Tagged ‘gilt sylke twist’

Random

July 8th, 2008 by Jill Hall
  • We entered the dog days not long ago, and I can really feel it. The heat isn’t oppressive, but it is humid, the air quality is sub-par, and I’m suffering from embroidery craving. All I want to do is work on that right front piece, the one that’s less done than all the other pieces because it languished for months in an impossibly wide frame. It’s been re-framed and is marginally easier to work, and I want to stitch a columbine. And a pansy. And a few butterflies. Maybe some honeysuckle buds or a pink split by a gusset. But not the worms. I bear them a grudge for not being what I thought they were. Bah.
  • Gilt Sylke Twist is noisy. It’s thinner than the soie perlee, but because of the gold wire wrapping it’s almost ribbed. The first time I pulled it through the linen I gasped at the noise. The more experienced stitchers in the room chuckled, oh, yes, it IS noisy. After you work with it a while you forget, mesmerized by its beauty.
  • Thanks for the note about the symposium, Cate. We’ll be holding all the events at Plimoth, and the capacity is about 200. Which seems like not a lot unless you’re actually planning it and still aren’t sure if anyone will come. Then it seems like quite a lot indeed. Those dates are 24-27 September, 2009.
  • Lacey’s experience with the hot dog buns rang a bell for lots of transplanted New Englanders who miss the familiar buns of their youth. Isn’t it funny what you miss? Years and years ago I spent a year in England and missed Oreos. Like crazy. When I can have them any time I almost never do. And yes, I’m sure while there I saw The Jacket at the V&A, but alas I had no idea how important it would become in my life and so wasted the chance to really SEE it.
  • Who doesn’t want to come to Plymouth in August? Carolyn W has a free weekend and will be coming to make lace 22 – 24 August (Fri – Sun) so we decided to make a party of it and invite everyone. Have a few days? Want to come to the sea? Actually, by that time it usually isn’t so hot and humid anymore. And, at least we won’t have to worry about having to cancel for snow, like last winter. email me jhall@plimoth.org
  • The credit for the plaited braid stitch illustrations in Plimoth’s embroidered coif kit belongs to Oliver Kline and Joanna Kline Cadorette. I heard from Joanna that she drew the initial sketches and her father cleaned them up on the computer and made them all nice and easy to understand. Thank you, Mr. Kline.

More Hands

March 26th, 2008 by Jill Hall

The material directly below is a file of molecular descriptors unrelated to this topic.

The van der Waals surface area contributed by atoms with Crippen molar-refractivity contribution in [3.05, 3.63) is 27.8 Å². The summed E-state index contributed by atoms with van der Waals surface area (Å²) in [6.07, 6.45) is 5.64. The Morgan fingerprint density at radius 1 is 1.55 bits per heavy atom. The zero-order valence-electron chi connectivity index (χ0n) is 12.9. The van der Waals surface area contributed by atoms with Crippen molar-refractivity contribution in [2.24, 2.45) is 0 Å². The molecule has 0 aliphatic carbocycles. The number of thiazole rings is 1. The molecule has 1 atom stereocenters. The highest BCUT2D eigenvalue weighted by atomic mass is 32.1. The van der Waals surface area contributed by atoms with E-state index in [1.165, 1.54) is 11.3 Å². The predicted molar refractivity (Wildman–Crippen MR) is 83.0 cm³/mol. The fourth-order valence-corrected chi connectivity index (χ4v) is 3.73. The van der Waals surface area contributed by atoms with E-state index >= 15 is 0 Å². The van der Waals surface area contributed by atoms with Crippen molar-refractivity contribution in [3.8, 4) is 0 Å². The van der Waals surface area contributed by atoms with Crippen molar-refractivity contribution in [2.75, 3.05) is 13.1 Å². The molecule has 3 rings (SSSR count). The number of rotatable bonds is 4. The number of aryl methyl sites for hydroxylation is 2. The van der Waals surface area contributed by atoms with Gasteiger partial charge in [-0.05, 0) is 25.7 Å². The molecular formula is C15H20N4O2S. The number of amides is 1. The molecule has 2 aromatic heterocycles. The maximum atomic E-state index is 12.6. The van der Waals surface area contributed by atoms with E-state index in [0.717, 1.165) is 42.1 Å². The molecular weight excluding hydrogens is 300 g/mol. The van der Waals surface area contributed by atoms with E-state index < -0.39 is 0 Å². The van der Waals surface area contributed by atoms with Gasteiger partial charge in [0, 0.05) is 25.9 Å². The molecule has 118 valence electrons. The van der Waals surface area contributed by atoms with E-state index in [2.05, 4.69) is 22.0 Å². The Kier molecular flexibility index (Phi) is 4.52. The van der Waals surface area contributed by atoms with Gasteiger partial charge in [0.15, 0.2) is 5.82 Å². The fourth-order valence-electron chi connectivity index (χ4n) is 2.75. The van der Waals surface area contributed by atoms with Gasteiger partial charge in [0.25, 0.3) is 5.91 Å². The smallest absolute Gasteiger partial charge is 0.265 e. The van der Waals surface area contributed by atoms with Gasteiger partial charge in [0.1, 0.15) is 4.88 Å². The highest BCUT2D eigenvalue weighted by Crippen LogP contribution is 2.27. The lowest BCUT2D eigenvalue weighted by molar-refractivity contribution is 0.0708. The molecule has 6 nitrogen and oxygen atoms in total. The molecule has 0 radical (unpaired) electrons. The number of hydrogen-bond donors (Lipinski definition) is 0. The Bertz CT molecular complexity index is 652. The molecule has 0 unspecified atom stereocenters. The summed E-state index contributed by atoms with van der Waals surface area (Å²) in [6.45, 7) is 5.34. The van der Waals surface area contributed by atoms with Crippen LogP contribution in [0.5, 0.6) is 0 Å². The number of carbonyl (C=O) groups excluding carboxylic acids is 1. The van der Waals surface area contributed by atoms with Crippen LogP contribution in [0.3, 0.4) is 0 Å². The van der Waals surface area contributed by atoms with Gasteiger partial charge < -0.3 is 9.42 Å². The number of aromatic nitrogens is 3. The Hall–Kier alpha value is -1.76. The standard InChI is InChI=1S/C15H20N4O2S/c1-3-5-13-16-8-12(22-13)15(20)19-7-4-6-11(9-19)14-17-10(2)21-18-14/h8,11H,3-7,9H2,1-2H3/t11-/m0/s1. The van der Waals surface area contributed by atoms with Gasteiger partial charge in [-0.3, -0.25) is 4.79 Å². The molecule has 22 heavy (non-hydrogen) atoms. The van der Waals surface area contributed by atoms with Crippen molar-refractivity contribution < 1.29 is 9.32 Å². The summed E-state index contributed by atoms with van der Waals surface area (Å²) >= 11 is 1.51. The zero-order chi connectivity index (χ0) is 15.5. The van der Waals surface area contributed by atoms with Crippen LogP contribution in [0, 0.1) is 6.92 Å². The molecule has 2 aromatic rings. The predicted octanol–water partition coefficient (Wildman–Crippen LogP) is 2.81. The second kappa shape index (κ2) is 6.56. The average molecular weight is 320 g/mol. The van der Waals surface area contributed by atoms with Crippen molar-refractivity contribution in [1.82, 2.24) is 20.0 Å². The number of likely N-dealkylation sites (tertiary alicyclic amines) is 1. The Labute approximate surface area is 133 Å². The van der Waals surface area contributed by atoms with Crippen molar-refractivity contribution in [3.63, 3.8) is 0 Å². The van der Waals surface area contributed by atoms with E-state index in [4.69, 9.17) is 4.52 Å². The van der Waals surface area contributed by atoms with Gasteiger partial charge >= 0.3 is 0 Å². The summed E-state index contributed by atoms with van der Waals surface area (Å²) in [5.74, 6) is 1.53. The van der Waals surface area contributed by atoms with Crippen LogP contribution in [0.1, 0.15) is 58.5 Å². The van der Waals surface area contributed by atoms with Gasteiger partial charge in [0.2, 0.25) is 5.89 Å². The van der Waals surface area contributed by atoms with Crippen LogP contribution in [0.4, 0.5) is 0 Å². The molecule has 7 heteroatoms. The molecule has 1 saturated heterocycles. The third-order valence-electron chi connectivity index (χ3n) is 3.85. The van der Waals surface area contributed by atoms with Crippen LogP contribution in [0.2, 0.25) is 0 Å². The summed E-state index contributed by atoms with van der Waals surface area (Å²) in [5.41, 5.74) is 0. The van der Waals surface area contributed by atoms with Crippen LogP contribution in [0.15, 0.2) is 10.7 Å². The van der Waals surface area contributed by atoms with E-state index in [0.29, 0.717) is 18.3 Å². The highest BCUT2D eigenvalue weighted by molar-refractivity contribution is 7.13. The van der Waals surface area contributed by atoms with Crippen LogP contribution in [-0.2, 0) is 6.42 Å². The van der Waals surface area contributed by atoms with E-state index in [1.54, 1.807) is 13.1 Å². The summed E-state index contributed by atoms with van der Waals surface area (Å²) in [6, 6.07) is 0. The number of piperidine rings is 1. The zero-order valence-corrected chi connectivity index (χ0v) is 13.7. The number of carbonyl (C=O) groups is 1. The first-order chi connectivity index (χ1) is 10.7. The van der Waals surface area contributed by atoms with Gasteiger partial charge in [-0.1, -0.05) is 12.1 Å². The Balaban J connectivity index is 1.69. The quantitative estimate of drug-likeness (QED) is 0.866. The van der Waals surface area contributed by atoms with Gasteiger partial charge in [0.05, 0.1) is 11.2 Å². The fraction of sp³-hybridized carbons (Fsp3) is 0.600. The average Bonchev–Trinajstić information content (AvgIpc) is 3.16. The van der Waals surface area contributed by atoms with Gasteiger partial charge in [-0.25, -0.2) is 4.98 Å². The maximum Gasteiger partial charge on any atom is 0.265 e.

Alex’s peapod.

On February 29, our intern Alex worked on the jacket for the first time. Here are her hands stitching a peapod.

Myrna working reverse chain outline pansy.At that session we also had another new embroiderer, Myrna. Melanie Anne decided that the state of Maine was under-represented among the embroidery corps, so she persuaded her friend to come down with her. Myrna is pretty new to this type of embroidery so she practiced for the morning and then worked reverse chain outlines.

The last picture for today is of Melanie Anne stitching a thistle top in Gilt Sylke Twist bisse.

Melanie Anne working a thistle in Gilt Sylke Twist.

The office was a little beehive today, with five volunteers joining us. The hand sewing on three shirts was finished plus part of a fourth was done; a great deal of stab-stitching on a pair of breeches and a cassock was also accomplished. Meredith spent part of her birthday volunteering; we wish her many happy returns of the day. I got a phone lesson from Rich on managing the new forum, and Robbin volunteered to help moderate, which offer I immediately and gratefully accepted. Welcome to everyone who signed up, and if you haven’t checked it out yet, please go see.

Donations

March 10th, 2008 by Jill Hall

May be sent to

Plimoth Plantation

c/o Kim Corben, Development

PO Box 1620

Plymouth, MA 02362

Please write on your check or enclose with your contribution a note saying:

“Restricted to Embroidered Jacket Project” or something to that effect.

And thank you so much for asking!

Cheryl asked how much we need. I will sweep together the estimates and let you know in dollars, but here’s a list of expenses.

Every time we have an embroidery session we need to buy food supplies. It is most cost effective, not to mention most delicious to have Marcia cooking for us, we spend much less than if we bought food through a restaurant, but depending on number of participants and number of days we need $200-400.

We need to buy some supplies for the lace making; pins, prickers, cards for the prickings and some other things.

We need to buy the silver and gold for the teardrop spangles.

We need to buy the gold and silver threads for the lace.

We’ll need more GST, especially the first three colors – bisse, carnation and redde.